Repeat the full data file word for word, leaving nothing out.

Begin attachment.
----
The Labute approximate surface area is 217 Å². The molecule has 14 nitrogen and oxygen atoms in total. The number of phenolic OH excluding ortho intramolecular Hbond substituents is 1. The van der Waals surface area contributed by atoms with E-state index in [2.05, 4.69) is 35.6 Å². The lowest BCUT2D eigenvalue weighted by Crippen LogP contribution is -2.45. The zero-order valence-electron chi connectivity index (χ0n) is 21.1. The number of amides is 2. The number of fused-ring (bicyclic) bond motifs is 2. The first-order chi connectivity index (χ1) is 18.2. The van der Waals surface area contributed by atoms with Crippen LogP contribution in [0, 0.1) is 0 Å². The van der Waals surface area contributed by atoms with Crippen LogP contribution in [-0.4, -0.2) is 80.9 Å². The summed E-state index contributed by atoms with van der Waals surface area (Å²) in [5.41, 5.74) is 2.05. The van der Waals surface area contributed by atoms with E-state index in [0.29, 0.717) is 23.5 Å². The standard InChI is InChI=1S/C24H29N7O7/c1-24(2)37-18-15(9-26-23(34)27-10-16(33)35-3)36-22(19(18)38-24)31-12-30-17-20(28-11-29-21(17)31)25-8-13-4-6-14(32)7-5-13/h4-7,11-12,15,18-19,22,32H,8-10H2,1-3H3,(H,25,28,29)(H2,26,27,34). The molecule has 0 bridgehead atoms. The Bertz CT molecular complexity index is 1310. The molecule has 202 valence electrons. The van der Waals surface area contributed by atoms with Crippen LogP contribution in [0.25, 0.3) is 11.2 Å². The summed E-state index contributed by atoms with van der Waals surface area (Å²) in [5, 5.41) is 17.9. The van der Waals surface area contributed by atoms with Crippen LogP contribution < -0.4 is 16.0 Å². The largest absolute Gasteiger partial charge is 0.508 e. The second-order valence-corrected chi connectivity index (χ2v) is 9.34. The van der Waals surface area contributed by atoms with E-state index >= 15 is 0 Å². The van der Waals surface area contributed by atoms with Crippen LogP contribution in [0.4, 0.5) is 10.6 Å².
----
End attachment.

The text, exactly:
The Labute approximate surface area is 217 Å². The molecule has 14 nitrogen and oxygen atoms in total. The number of phenolic OH excluding ortho intramolecular Hbond substituents is 1. The van der Waals surface area contributed by atoms with E-state index in [2.05, 4.69) is 35.6 Å². The lowest BCUT2D eigenvalue weighted by Crippen LogP contribution is -2.45. The zero-order valence-electron chi connectivity index (χ0n) is 21.1. The number of amides is 2. The number of fused-ring (bicyclic) bond motifs is 2. The first-order chi connectivity index (χ1) is 18.2. The van der Waals surface area contributed by atoms with Crippen LogP contribution in [0, 0.1) is 0 Å². The van der Waals surface area contributed by atoms with Crippen LogP contribution in [-0.4, -0.2) is 80.9 Å². The summed E-state index contributed by atoms with van der Waals surface area (Å²) in [5.41, 5.74) is 2.05. The van der Waals surface area contributed by atoms with E-state index in [0.29, 0.717) is 23.5 Å². The standard InChI is InChI=1S/C24H29N7O7/c1-24(2)37-18-15(9-26-23(34)27-10-16(33)35-3)36-22(19(18)38-24)31-12-30-17-20(28-11-29-21(17)31)25-8-13-4-6-14(32)7-5-13/h4-7,11-12,15,18-19,22,32H,8-10H2,1-3H3,(H,25,28,29)(H2,26,27,34). The molecule has 0 bridgehead atoms. The Bertz CT molecular complexity index is 1310. The molecule has 202 valence electrons. The van der Waals surface area contributed by atoms with Crippen LogP contribution in [0.25, 0.3) is 11.2 Å². The summed E-state index contributed by atoms with van der Waals surface area (Å²) in [5, 5.41) is 17.9. The van der Waals surface area contributed by atoms with Crippen LogP contribution < -0.4 is 16.0 Å². The largest absolute Gasteiger partial charge is 0.508 e. The second-order valence-corrected chi connectivity index (χ2v) is 9.34. The van der Waals surface area contributed by atoms with E-state index >= 15 is 0 Å². The van der Waals surface area contributed by atoms with Crippen LogP contribution in [0.4, 0.5) is 10.6 Å².